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Minister Gormley Fails Students

27 February, 2008

Speaking during this evening's Dáil debate on the Student Support Bill 2008 Sinn Féin TD Martin Ferris has criticised Minister Gormley for failing to live up to his commitment to establish a task force to tackle the challenge of student accommodation costs.

Deputy Ferris said:

"After years of a fragmented grants system and justifiable criticism of the current student grants system, I welcome the belated publication of this Student Support Bill.

"The Bill proposes a unified grant payment scheme by replacing the existing four different grant schemes with a single unified system that sets out to streamline and simplify the process of grants application. There is, unfortunately, little in the bill which will have any great impact on students in its current state. Most importantly the bill fails to centralise the grants system at a national level.

"One of the major issues relating to the grants system is that of late payments to students. The Bill moves to transfer the administration of the grants to the VECs but whether this will solve the problem of late payments remains to be seen.

"The Bill needs to be a stepping stone towards the full centralisation of the grants application system. It should deal with the need to increase the amounts paid out in grants which are currently far below what someone would need to support themselves, taking into account accommodation, (of which there is no mention either) transport and other general living expenses.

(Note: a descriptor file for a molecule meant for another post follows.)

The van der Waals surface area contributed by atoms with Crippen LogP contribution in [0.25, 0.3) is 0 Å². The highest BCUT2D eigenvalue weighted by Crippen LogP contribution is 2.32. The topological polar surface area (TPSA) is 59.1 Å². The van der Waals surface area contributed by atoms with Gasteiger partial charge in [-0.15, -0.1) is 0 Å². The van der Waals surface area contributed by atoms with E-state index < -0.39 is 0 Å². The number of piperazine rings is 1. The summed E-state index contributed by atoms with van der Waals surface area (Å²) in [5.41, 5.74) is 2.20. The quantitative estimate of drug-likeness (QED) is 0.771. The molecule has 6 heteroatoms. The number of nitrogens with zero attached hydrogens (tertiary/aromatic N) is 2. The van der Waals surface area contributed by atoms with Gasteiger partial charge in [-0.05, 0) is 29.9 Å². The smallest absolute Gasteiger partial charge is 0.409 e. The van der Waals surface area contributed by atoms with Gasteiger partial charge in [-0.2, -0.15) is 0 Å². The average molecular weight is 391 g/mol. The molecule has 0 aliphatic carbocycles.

"Maintenance grant schemes fail to take into consideration the costs of course equipment and also childcare - something which too often represents a major barrier to access and participation, particularly for mature students, lower income groups and single parents.

"It is disappointing that the Bill makes no reference to the issue of accommodation. Currently there is nobody taking responsibility for this issue and we are unclear whether it is a local government or education issue. Minister Gormley promised to establish a task force to deal with the issue of student accommodation but this has not materialised either and I demand to know why.

"The bill makes no reference to part-time students of which there are 35,000 in the state. The minister says that they will be provided for 'through ministerial orders'. We however see no difference between full and part-time students and do not see why the Bill has them in a distinct group.

"In the Programme for Government the government promised that it would introduce a new system of means-tested, free fees for approved part-time courses, which, according to the Department of Education would be piloted in certain areas in September. Why is this not included in the Bill?

"The establishment of the Independent Appeals Board is certainly a welcome and progressive development. We do however find that the 90 day period of deliberation is needless and excessive.

"As I have already stated, this Bill is of course a welcome improvement to the system which is already in place. I welcome any efforts to address the serious problems facing Irish students; however I fear that this Bill merely scratches the surface." CRÍOCH

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